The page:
radiation in the ultra-violet range (10-400nm). A little UV is good for you,
stimulates vitamin D production, but too much UV damages the DNA and
proteins contained in living tissues. If all UV radiation reached the Earth's
surface, few organisms would survive. >99% of UV radiation fails to penetrate
the stratosphere.
-Stratospheric processes: when oxygen molecules (O2) encounter UV
radiation, they tend to split apart into two O atoms. some free O atoms tend to
quickly recombine with other O2 molecules to form ozone. when an ozone
molecule encounters UV radiation, it splits into O2 and O. In other words,
dynamic interactions between oxygen and UV radiation are continually
occurring in the stratosphere. This process consumes most of the UV
radiation that enters the stratosphere. Concentrations 潜潜 of ozone are highest
at equator, where incoming radiation is highest. In Canada: lowest during
winter, highest in summer.
-CFCs is incented in 20th century, these are non-natural combinations of
carbon, fluorine and chlorine(CI). These chemicals had numerous useful
applications: air conditioning, refrigeration, plastic foam, cleaning

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computer parts.
-in 1970s it was discovered that when CFCs make their way into the
stratosphere, they react with UV radiation, the UV causes the CFC atom to
release chlorine, which in turn attacks ozone.
-chlorine ordinarily does not leave the troposphere, CFCs transport it to
the stratosphere; because CI lasts for decades in the stratosphere, a single CL
atom can break down 100,000 ozone molecules. In 1985, a hole in the ozone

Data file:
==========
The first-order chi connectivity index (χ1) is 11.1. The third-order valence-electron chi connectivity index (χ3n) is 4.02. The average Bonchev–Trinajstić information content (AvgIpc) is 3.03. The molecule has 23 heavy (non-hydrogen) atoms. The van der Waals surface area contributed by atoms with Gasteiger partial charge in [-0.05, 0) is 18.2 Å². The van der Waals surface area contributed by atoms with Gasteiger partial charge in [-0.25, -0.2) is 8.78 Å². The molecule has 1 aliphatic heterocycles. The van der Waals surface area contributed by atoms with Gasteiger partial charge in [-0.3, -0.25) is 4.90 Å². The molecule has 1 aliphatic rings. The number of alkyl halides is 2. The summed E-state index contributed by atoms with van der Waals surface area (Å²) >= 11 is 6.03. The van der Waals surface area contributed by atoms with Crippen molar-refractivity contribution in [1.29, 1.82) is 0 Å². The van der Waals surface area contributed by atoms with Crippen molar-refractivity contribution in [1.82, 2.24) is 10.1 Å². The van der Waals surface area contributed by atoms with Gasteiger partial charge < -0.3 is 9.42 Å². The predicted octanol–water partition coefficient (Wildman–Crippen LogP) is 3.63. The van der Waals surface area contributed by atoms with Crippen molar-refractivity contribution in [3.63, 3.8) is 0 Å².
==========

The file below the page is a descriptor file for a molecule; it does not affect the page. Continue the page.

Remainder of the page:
layer was observed over the southern hemisphere.
-poles have thinner ozone layer.
-Ozone depletion is a non-linear phenomenon. Scientists assume that
ozone depletion would be a gradual process and occur uniformly across
the stratosphere. Recall: 潜潜 潜潜潜潜潜潜潜潜潜潜潜潜潜潜潜潜潜潜
-mesosphere
无无无
tends from 50km to 80km above sea level. Lie above stratosphere.
Air pressure extremely low.
-thermosphere 无无无无
, top layer, extends upward to 500km.
-Energy passing through the atmosphere drives ecological systems. The
amount of energy arriving at the earth from solar radiation is balanced by a
similar amount of radiation leaving the earth's atmosphere. Called exchange of
energy.
-incoming solar energy: absorbed by oceans and land; absorbed by clouds
and atmosphere;
-Atmospheric properties include temperature, pressure, and humidity.
(atmospheric pressure, relative humidity)
1. atmospheric pressure: -measures the weight per unit area produced by a
column of air. -decrease with altitude.
2. relative humidity: - amount of water vapour a given volume of air holds
relative to the maximum amount it could contain for a given temperature.
3. temperature: varies with location and time. -temperature differences affect
air circulation.
-the temperature of air also varies with location and time because the sun's rays
strike some area more directly than others. Temperature also varies because of
topography, plant cover, proximity of land to water. (microclimate)
-solar energy heats the atmosphere, helps create seasons, and causes air
circulate.
-about 70% of the solar energy is absorbed by the atmosphere and planetary
surface, while the rest is reflected back into space.
-sunlight directly overhead, air absorbs less energy due to shorter path through
atmosphere
-the atmosphere drives weather and climate
-Weather specifies atmospheric conditions over short time periods,
typically hours or days, and within relatively small geographic areas./
the state of the atmosphere at a particular time and place- temperature,
wind, cloudiness, air pressure, etc. shorter time periods , highly
variable.